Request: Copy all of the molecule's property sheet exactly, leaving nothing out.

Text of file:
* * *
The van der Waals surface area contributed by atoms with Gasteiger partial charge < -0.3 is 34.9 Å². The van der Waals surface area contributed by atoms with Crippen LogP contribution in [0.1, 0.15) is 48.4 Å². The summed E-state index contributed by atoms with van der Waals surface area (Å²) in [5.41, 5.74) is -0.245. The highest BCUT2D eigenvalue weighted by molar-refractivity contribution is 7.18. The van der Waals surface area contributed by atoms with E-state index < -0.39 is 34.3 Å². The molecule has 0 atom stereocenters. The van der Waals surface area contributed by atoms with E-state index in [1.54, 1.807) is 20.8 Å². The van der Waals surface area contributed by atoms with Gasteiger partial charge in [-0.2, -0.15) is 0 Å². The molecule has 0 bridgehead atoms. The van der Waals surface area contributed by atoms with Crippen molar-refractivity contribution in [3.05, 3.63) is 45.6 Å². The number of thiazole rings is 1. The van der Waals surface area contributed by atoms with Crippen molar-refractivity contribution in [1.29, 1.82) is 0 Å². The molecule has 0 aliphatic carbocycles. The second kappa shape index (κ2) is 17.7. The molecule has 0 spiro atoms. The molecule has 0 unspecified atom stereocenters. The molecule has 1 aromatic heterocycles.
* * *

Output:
The van der Waals surface area contributed by atoms with Gasteiger partial charge < -0.3 is 34.9 Å². The van der Waals surface area contributed by atoms with Crippen LogP contribution in [0.1, 0.15) is 48.4 Å². The summed E-state index contributed by atoms with van der Waals surface area (Å²) in [5.41, 5.74) is -0.245. The highest BCUT2D eigenvalue weighted by molar-refractivity contribution is 7.18. The van der Waals surface area contributed by atoms with E-state index < -0.39 is 34.3 Å². The molecule has 0 atom stereocenters. The van der Waals surface area contributed by atoms with E-state index in [1.54, 1.807) is 20.8 Å². The van der Waals surface area contributed by atoms with Gasteiger partial charge in [-0.2, -0.15) is 0 Å². The molecule has 0 bridgehead atoms. The van der Waals surface area contributed by atoms with Crippen molar-refractivity contribution in [3.05, 3.63) is 45.6 Å². The number of thiazole rings is 1. The van der Waals surface area contributed by atoms with Crippen molar-refractivity contribution in [1.29, 1.82) is 0 Å². The molecule has 0 aliphatic carbocycles. The second kappa shape index (κ2) is 17.7. The molecule has 0 spiro atoms. The molecule has 0 unspecified atom stereocenters. The molecule has 1 aromatic heterocycles.